State officials say they plan to use bolstered state funding to hire more literacy coaches and better train teachers as schools seek to meet legislative requirements that all third graders read at a basic level by next year or be flunked.
Lawmakers gave the Mississippi Department of Education $15 million to spend on the program, up from $9.5 million this year. Officials with the department say they intend to use the money to hire 45 literacy coaches and supervisors, up from 31 this year. Those coaches will cover 74 target schools in 50 districts, up from 50 schools in 30 districts. The state has tried to focus on schools with the lowest reading scores.
Trecina Green, who leads teacher training efforts for the department, said the state will expand a training program run by Dallas-based Cambium Learning to 6,500 K-3 teachers from 3,500 this year.
If the requirement for a minimum score, which advocates call the third-grade gate, had been in effect last year, about 5,000 of Mississippi’s 37,000 third graders would have failed. The mandate was signed into law last year.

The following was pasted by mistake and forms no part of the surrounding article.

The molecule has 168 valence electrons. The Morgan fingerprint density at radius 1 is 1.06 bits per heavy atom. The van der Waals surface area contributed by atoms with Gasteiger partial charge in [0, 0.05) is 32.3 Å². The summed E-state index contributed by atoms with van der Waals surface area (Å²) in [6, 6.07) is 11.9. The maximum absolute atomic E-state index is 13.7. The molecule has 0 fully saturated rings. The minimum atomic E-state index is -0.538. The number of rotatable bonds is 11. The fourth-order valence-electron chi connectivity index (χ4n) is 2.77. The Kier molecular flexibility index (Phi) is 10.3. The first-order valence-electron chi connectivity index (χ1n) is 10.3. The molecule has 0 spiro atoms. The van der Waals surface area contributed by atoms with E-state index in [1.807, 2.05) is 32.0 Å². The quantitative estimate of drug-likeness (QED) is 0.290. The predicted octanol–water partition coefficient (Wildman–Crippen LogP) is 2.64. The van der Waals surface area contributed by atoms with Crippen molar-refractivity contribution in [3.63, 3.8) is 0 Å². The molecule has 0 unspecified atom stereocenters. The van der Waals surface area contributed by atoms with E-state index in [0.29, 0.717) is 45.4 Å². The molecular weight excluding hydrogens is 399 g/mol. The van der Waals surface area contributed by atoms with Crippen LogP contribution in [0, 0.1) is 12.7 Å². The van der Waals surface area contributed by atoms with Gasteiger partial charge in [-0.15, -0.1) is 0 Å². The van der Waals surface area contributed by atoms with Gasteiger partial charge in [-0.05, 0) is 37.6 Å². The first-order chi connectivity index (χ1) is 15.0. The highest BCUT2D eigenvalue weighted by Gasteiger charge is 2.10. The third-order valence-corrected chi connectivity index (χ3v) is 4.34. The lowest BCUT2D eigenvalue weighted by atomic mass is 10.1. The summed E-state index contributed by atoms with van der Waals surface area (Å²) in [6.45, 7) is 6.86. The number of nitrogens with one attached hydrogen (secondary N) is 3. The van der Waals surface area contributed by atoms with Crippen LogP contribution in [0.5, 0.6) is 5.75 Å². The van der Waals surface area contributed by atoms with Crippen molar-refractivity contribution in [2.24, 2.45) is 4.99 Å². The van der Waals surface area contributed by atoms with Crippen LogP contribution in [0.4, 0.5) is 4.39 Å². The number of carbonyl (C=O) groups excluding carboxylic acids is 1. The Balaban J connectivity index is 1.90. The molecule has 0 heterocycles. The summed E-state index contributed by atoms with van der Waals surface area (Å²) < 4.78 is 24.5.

Students who fail can still go on to fourth grade if they have a disability, if they show acceptable reading levels on some other assessment, or if they’ve had two or more years of intensive support. Any student who fails and is promoted is supposed to get more help in fourth grade.
The $15 million meets the amount Gov. Phil Bryant had proposed for the program last year. Alabama and Florida, with similar programs, each hired hundreds of literacy coaches. Many Mississippi districts have hired their own literacy coaches in addition to the state effort.